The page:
Catalan parties tie independence to regional polls, creating de-facto referendum

A Catalan pro-independence rally in Barcelona ahead of the consultation in 2014.
A Catalan pro-independence rally in Barcelona ahead of the consultation in 2014. REUTERS/Albert Gea

Nationalist parties in Catalonia have committed to secede from Spain if they win a regional election in September, effectively turning the poll into a referendum on self-determination. Catalan leaders called the snap regional vote for 27 September after Madrid blocked their bid for a referendum on independence last year.


In a statement published Monday, two main nationalist parties and several associations supporting the independence movement in Spain’s north-eastern region said the roadmap means the election will "serve as a legal mechanism to determine the Catalan people's will".

"Our preference was to hold a referendum like the one held in Scotland,” Ricard Gene, of the Assemblea Nacional Catalana, a pro-independence organisation that was one of the signatories to the agreement told RFI.

Catalonia straddles Spain and France, but the independence movement is felt most strongly in Spain. The Spanish region held a referendum on self determination in November 2014, but country’s highest court ruled it unconstitutional and downgraded it to a consultation.

The political parties have decided to circumvent the court’s decision: By tying the issue of independence to party platforms the regional election becomes a de facto referendum.

“If you vote for political parties that support independence, that means you start this process of having this new state,” Marta Pascal, member of the Catalonian parliament with the Convergència Democràtica de Catalunya, one of the two parties that signed the commitment to independence, told RFI.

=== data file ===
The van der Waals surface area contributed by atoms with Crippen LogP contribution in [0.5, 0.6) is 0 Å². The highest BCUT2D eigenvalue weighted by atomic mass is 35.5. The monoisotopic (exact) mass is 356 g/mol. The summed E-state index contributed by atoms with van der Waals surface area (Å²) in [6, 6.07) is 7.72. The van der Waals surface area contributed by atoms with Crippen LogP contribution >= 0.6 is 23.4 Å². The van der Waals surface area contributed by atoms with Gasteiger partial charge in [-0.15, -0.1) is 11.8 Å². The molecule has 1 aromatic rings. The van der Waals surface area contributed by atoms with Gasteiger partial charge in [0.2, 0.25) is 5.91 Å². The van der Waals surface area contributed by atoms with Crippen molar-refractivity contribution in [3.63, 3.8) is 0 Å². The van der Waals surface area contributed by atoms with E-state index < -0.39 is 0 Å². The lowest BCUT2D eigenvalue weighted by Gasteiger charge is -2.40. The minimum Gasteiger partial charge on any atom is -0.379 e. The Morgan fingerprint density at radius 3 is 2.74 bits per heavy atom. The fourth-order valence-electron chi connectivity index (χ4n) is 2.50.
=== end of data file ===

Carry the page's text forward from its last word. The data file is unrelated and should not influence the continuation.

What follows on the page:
In the text of the pledge two parties, Convergencia and Esquerra Republicana, vow to work on a new constitution and establish institutions that would form the basis of a future state if their candidates win.

The text says the process would last 18 months, starting the day of the election and leading to "a mandatory referendum on the text of the constitution", followed by a parliamentary vote and negotiations to determine Catalonia's relationship with Spain and the European Union.

Spain’s conservative government opposes Catalonia’s independence, and Prime Minister Mariano Rajoy called the roadmap “bad for all Catalans and all other Spaniards", making it so Catalans would “no longer be Spanish and European".

Despite the opposition, Ricard Gene says it would be difficult for Spain to block the regional election.

“I don’t see how it is possible to block these kinds of elections, unless they contradict the constitution and democracy,” he said.

Catalonia is one of the richest parts of Spain and pro-independence sentiment has surged following Spain’s economic downturn and high unemployment.

And yet polls show that most people do not support secession. Out of 6.3 million eligible voters in November’s consultation, only 1.9 million cast ballots in favour of independence.

But MP Marta Pascal argues that voters have never really been presented with the pros and cons. During the consultation, debates were focused on whether or not to even vote.

“We couldn’t organise a proper campaign like the Scots did, to explain the good and bad things about the independence of Catalonia,” she explains. With what she calls “normal” elections, the focus can be on the issues: “We will be able to explain what we will do if we have an independent state or not”.

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